I am sensitive to most all other supplements, though. For reasons, I have never understood, vitamin and mineral supplements put me in a complete brain fog. With the exception of CLA and chromium I’ve never found anything I can tolerate. The high potency CLO has a similar effect, as well. I can take the regular Carlson CLO, but not the high potency and never more than one teaspoon per day. Strange, but true. Oh, I just bought a container of whey to try. I seem to tolerate it well. I cannot do creatine, either
I experimented for 3 weeks over the recent holidays with Intermittent Fasting and my weight started dropping like a rock. I dropped about 6 lbs with that approach over 3 weeks. Essentially, I would go 14-16 hours without eating then re-feed for 8. The easiest approach for me was to just skip breakfast and start my re-feed around noon each day. No problems with this approach and I certainly leaned out quickly, but I didn’t feel comfortable letting my weight get that low. I went off this approach the past week and put 3 lbs back on. I was 146 this morning on the scale. No visible muscle loss with that approach that I ascertain, though.
This, by the way, is essentially what I do each day as well, though the bulk of my eating is done during an approximate 6-hour window, beginning (again, usually) approximately 1-2 hours post workout. Ergo, my workouts are nearly always performed in a well-fasted (approximately 15-hours) state. This has more to do with my work schedule/client load more so than any active/on-going attempt to loose weight (which I’m not trying to do). This method does keep me fairly ripped, though, year round.
Essentially, high fat and real foods is my approach. I’ll detail my health improvements later.
Fitness and Exercise
As previously mentioned, I’ve done resistance training off and on for years. No cardio to speak of. I hate running and look awful in biker shorts 🙂
On occasion, I’ve tried sprinting. While I’m not opposed, I’m not crazy about putting up with the elements preferring my workouts to be indoors. . I’ve read on your blog that this is in your regimen and I’m certainly more than willing to add to mine, if it makes sense to do so.
Sprinting is a fantastic metabolic boost, not to mention a hell of a lower body workout (see my comments on the Metabolic/T-bar swing below). It also serves to keep one coordinated, streamlined and graceful, i.e. moving naturally, with the fluidity of a cat. My only lament is that I can’t sprint more often than what I do.
I have had memberships in the past to some good fitness centers (at least from the equipment perspective), but opted several years back to purchase a Bowflex machine and do my resistance training at home. I am still using it. It seems to suffice and by working out at home I can moan, groan and grunt through my BBS thing without getting strange looks.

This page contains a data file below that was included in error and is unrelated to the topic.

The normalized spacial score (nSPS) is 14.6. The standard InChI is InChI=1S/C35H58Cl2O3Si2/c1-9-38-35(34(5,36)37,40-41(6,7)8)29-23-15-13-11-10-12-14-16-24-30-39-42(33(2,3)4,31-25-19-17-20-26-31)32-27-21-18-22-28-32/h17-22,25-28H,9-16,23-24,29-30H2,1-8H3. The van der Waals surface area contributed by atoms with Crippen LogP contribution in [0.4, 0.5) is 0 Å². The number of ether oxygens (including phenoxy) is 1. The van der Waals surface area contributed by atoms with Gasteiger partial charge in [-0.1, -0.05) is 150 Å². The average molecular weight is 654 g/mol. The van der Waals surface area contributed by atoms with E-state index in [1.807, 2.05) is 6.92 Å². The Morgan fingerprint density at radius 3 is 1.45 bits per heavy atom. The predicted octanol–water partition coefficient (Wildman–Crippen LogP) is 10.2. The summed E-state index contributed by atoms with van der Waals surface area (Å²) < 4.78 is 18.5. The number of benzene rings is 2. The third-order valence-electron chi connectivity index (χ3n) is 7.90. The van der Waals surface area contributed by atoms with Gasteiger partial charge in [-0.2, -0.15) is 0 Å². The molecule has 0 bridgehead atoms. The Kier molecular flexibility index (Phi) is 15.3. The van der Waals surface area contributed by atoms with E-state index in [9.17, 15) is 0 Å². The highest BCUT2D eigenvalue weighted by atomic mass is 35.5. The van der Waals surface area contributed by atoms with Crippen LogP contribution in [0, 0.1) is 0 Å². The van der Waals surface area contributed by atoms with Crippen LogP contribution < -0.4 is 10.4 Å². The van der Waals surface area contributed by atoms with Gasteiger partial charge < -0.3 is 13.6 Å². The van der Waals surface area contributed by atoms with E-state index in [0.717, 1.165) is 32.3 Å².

It does have its limitations. I’ve maxed out the amount of resistance I can use for leg presses. I typically pre-exhaust my legs, or perform a Max Pyramid style requiring less weight (another BBS approach from John Little).
We’ll soon have a home version of our CZT equipment (that will sell under the name of ARX Fit; “ARX” for Accommodating Resistance EXercise) on the market and, in fact, we’ll be putting up some video clips soon of the equipment in action. The ARX Fit website will be rolling out soon. Our target demographic here is the Bowflex crowd — Bowflex being, in my opinion a decent piece of home equipment, however, I feel that the CZT home version will be both much more versatile, and one will never run into the problem of “outgrowing” the equipment. So keep an eye out for that. As soon as we’re live with the website, I’ll post about it here at TTP. I’ll also get those clips up over at the Efficient Exercise YouTube channel as soon as they’re ready.
I presently have access to a reasonably good facility where I’m currently working during the week should we decide I need to go back to free weights, or better equipment. Or, I’m not opposed to joining a facility to use when I am at home, but would prefer not.
I am going to assume you are familiar with BBS. I seem to recall some mention of it on your blog. I’m currently working out once per week with that approach and have for the past 18-24 months. I believe I do a reasonably well controlled HIT lifts. I’ve rotated through some split routines, Max Pyramids, Big 3 and Big 5 since beginning BBS. I’m currently back to Big 5. (Bench Press, Lat pulls, Military Press, Rows, and Leg Press on a once per week schedule.
I’m very familiar with the BBS methodology and, for the most part, I think that it’s spot-on. As is with any methodology, though, the body will eventually acclimate and cease to progress. Remember that strength and hypertrophy are metabolically costly, and the body’s imperative is purely survival — that’s it — not “lookin’ good nekkid”, or hoisting supra-natural poundages in arbitrary lifts, nor dropping to sub-7% bodyfat levels. The body is simply a carrier for your DNA (I’ll leave spiritual issues aside for the moment) and so will only begrudgingly (and in the most metabolically effective way possible) respond to changes in outside stimulus. The key here is to maintain high intensity in a constantly varied set of exercises, modalities and methodologies. In other words, the over-arching “system” for your workouts should be conjugate in nature. Can the BBS protocol be tweaked so as to become a more conjugate system? Absolutely; but then again, any protocol can thus be tweaked.